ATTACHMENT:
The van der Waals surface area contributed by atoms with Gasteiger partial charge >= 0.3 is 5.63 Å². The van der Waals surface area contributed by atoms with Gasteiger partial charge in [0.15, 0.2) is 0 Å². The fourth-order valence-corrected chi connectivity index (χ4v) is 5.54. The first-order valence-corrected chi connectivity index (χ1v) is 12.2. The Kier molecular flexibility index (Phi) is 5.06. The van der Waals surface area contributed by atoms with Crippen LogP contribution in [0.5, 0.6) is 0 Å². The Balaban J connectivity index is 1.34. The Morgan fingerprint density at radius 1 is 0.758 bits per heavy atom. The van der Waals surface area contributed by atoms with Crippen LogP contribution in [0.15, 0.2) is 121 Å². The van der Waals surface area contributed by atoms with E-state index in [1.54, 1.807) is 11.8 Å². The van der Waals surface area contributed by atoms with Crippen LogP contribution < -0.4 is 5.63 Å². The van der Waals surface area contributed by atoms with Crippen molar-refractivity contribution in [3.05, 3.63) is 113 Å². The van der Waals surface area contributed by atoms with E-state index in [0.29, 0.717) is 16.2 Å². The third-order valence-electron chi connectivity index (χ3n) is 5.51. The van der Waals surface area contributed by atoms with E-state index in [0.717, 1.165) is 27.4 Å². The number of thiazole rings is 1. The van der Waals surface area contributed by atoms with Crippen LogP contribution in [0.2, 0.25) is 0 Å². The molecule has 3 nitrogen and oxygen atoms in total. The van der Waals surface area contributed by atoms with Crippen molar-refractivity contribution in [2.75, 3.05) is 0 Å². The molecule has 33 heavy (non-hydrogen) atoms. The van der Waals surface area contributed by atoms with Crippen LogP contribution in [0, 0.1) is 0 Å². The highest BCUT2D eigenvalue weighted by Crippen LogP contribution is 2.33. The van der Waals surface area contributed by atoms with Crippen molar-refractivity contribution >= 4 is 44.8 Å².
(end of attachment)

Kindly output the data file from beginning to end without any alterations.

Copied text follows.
The van der Waals surface area contributed by atoms with Gasteiger partial charge >= 0.3 is 5.63 Å². The van der Waals surface area contributed by atoms with Gasteiger partial charge in [0.15, 0.2) is 0 Å². The fourth-order valence-corrected chi connectivity index (χ4v) is 5.54. The first-order valence-corrected chi connectivity index (χ1v) is 12.2. The Kier molecular flexibility index (Phi) is 5.06. The van der Waals surface area contributed by atoms with Crippen LogP contribution in [0.5, 0.6) is 0 Å². The Balaban J connectivity index is 1.34. The Morgan fingerprint density at radius 1 is 0.758 bits per heavy atom. The van der Waals surface area contributed by atoms with Crippen LogP contribution in [0.15, 0.2) is 121 Å². The van der Waals surface area contributed by atoms with E-state index in [1.54, 1.807) is 11.8 Å². The van der Waals surface area contributed by atoms with Crippen LogP contribution < -0.4 is 5.63 Å². The van der Waals surface area contributed by atoms with Crippen molar-refractivity contribution in [3.05, 3.63) is 113 Å². The van der Waals surface area contributed by atoms with E-state index in [0.29, 0.717) is 16.2 Å². The third-order valence-electron chi connectivity index (χ3n) is 5.51. The van der Waals surface area contributed by atoms with E-state index in [0.717, 1.165) is 27.4 Å². The number of thiazole rings is 1. The van der Waals surface area contributed by atoms with Crippen LogP contribution in [0.2, 0.25) is 0 Å². The molecule has 3 nitrogen and oxygen atoms in total. The van der Waals surface area contributed by atoms with Crippen molar-refractivity contribution in [2.75, 3.05) is 0 Å². The molecule has 33 heavy (non-hydrogen) atoms. The van der Waals surface area contributed by atoms with Crippen LogP contribution in [0, 0.1) is 0 Å². The highest BCUT2D eigenvalue weighted by Crippen LogP contribution is 2.33. The van der Waals surface area contributed by atoms with Crippen molar-refractivity contribution >= 4 is 44.8 Å².